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Natural log derivatives

  1. Aug 4, 2012 #1
    1. The problem statement, all variables and given/known data
    What does it mean when the derivative of a function f(x) is in the form:

    d ln f(x) / d ln x
    ?

    Is it the logarithmic scale derivative, or something?


    2. Relevant equations
    d ln f(x) / d ln x


    3. The attempt at a solution
    Googling.
     
  2. jcsd
  3. Aug 4, 2012 #2

    SammyS

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    By the chain rule:

    [itex]\displaystyle \frac{d\ \ln(f(x))}{dx}[/itex]
    [itex]\displaystyle =
    \frac{d\ \ln(f(x))}{d\ \ln(x)}\cdot\frac{d\ \ln(x)}{dx}[/itex]

    [itex]\displaystyle =
    \frac{d\ \ln(f(x))}{d\ \ln(x)}\cdot\frac{1}{x}[/itex]​
    Multiplying by x gives:

    [itex]\displaystyle
    \frac{d\ \ln(f(x))}{d\ \ln(x)}=x\cdot\frac{d\ \ln(f(x))}{dx}[/itex]

    Also by the chain rule:

    [itex]\displaystyle \frac{d\ \ln(f(x))}{dx}[/itex]
    [itex]\displaystyle =
    \frac{d\ \ln(f(x))}{d\ f(x)}\cdot\frac{d\ f(x)}{dx}[/itex]

    [itex]\displaystyle =
    \frac{f\,'(x)}{ f(x)}[/itex]
     
  4. Aug 4, 2012 #3

    cepheid

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    It just means that you're taking the derivative of the function with respect to ln(x), rather than with respect to x. So, imagine you have a new variable y that is defined by the relation y = ln(x). So you're differentiating with respect to y here.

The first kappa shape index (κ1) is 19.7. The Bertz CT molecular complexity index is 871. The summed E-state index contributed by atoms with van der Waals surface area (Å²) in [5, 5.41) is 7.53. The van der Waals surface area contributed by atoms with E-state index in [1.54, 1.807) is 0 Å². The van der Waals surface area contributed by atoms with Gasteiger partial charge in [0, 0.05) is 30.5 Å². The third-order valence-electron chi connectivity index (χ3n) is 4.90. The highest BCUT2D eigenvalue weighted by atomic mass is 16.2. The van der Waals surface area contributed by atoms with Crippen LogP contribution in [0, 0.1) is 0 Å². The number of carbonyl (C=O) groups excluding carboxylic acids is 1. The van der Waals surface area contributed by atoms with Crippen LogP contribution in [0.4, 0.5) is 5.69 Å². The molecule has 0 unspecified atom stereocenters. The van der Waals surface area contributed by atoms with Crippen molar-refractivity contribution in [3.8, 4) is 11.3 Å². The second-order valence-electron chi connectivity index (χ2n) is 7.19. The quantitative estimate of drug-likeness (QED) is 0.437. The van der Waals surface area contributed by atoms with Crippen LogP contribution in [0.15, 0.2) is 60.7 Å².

5. Aug 4, 2012 #4

    Dick

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  6. Aug 5, 2012 #5
    Thanks for your input.

    Does it also mean that d ln f(x) / d x is the slope of a log-lin plot?
     
  7. Aug 5, 2012 #6

    Dick

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    Sure. Sometimes called semi-log as well.
     
  8. Aug 5, 2012 #7
    Thanks for your help. How is the practice of taking log-log plot derivatives called? Are there any general rules to follow? Is it vastly different from the normal differentiation?
     
  9. Aug 5, 2012 #8

    Dick

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    You are probably making too much of this. It probably not the sort of thing you see a lot of. Just relate them by the chain rule. SammyS already went thru that.
     
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